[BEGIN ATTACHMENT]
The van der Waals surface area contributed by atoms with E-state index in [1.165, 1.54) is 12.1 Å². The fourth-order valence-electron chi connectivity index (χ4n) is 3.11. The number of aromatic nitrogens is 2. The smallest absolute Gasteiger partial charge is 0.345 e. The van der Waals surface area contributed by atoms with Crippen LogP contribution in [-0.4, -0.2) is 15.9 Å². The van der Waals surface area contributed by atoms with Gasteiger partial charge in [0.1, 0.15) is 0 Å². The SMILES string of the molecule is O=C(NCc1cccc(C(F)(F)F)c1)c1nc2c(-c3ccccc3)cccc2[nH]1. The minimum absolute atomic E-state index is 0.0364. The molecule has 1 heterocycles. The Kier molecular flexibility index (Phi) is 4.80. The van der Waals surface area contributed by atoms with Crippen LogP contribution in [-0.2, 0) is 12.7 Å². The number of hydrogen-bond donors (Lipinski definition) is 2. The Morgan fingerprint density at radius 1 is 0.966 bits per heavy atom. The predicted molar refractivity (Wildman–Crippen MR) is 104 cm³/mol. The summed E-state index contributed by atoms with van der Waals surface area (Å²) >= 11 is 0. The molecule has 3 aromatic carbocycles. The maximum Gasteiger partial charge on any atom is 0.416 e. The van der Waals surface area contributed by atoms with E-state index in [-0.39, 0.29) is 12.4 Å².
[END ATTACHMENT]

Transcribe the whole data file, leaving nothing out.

The van der Waals surface area contributed by atoms with E-state index in [1.165, 1.54) is 12.1 Å². The fourth-order valence-electron chi connectivity index (χ4n) is 3.11. The number of aromatic nitrogens is 2. The smallest absolute Gasteiger partial charge is 0.345 e. The van der Waals surface area contributed by atoms with Crippen LogP contribution in [-0.4, -0.2) is 15.9 Å². The van der Waals surface area contributed by atoms with Gasteiger partial charge in [0.1, 0.15) is 0 Å². The SMILES string of the molecule is O=C(NCc1cccc(C(F)(F)F)c1)c1nc2c(-c3ccccc3)cccc2[nH]1. The minimum absolute atomic E-state index is 0.0364. The molecule has 1 heterocycles. The Kier molecular flexibility index (Phi) is 4.80. The van der Waals surface area contributed by atoms with Crippen LogP contribution in [-0.2, 0) is 12.7 Å². The number of hydrogen-bond donors (Lipinski definition) is 2. The Morgan fingerprint density at radius 1 is 0.966 bits per heavy atom. The predicted molar refractivity (Wildman–Crippen MR) is 104 cm³/mol. The summed E-state index contributed by atoms with van der Waals surface area (Å²) >= 11 is 0. The molecule has 3 aromatic carbocycles. The maximum Gasteiger partial charge on any atom is 0.416 e. The van der Waals surface area contributed by atoms with E-state index in [-0.39, 0.29) is 12.4 Å².